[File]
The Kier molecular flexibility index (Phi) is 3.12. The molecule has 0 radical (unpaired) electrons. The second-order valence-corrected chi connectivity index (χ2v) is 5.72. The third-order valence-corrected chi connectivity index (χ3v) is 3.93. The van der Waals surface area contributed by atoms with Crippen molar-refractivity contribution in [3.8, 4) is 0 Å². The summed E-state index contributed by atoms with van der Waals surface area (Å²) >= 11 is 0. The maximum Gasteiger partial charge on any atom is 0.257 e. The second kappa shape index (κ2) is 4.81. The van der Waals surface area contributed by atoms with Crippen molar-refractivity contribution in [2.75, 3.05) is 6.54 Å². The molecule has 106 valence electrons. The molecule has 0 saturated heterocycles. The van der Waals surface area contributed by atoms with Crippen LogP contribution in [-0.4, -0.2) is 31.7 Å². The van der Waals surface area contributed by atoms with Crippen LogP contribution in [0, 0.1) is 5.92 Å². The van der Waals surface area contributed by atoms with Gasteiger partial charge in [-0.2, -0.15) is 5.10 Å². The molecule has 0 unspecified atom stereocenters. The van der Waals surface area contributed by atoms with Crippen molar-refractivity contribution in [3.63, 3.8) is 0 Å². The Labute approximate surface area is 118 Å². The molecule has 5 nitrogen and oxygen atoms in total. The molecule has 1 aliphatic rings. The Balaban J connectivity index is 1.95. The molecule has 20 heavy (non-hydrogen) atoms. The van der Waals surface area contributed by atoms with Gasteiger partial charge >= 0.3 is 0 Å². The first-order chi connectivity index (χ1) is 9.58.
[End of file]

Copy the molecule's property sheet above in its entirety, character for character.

The Kier molecular flexibility index (Phi) is 3.12. The molecule has 0 radical (unpaired) electrons. The second-order valence-corrected chi connectivity index (χ2v) is 5.72. The third-order valence-corrected chi connectivity index (χ3v) is 3.93. The van der Waals surface area contributed by atoms with Crippen molar-refractivity contribution in [3.8, 4) is 0 Å². The summed E-state index contributed by atoms with van der Waals surface area (Å²) >= 11 is 0. The maximum Gasteiger partial charge on any atom is 0.257 e. The second kappa shape index (κ2) is 4.81. The van der Waals surface area contributed by atoms with Crippen molar-refractivity contribution in [2.75, 3.05) is 6.54 Å². The molecule has 106 valence electrons. The molecule has 0 saturated heterocycles. The van der Waals surface area contributed by atoms with Crippen LogP contribution in [-0.4, -0.2) is 31.7 Å². The van der Waals surface area contributed by atoms with Crippen LogP contribution in [0, 0.1) is 5.92 Å². The van der Waals surface area contributed by atoms with Gasteiger partial charge in [-0.2, -0.15) is 5.10 Å². The molecule has 0 unspecified atom stereocenters. The van der Waals surface area contributed by atoms with Crippen molar-refractivity contribution in [3.63, 3.8) is 0 Å². The Labute approximate surface area is 118 Å². The molecule has 5 nitrogen and oxygen atoms in total. The molecule has 1 aliphatic rings. The Balaban J connectivity index is 1.95. The molecule has 20 heavy (non-hydrogen) atoms. The van der Waals surface area contributed by atoms with Gasteiger partial charge >= 0.3 is 0 Å². The first-order chi connectivity index (χ1) is 9.58.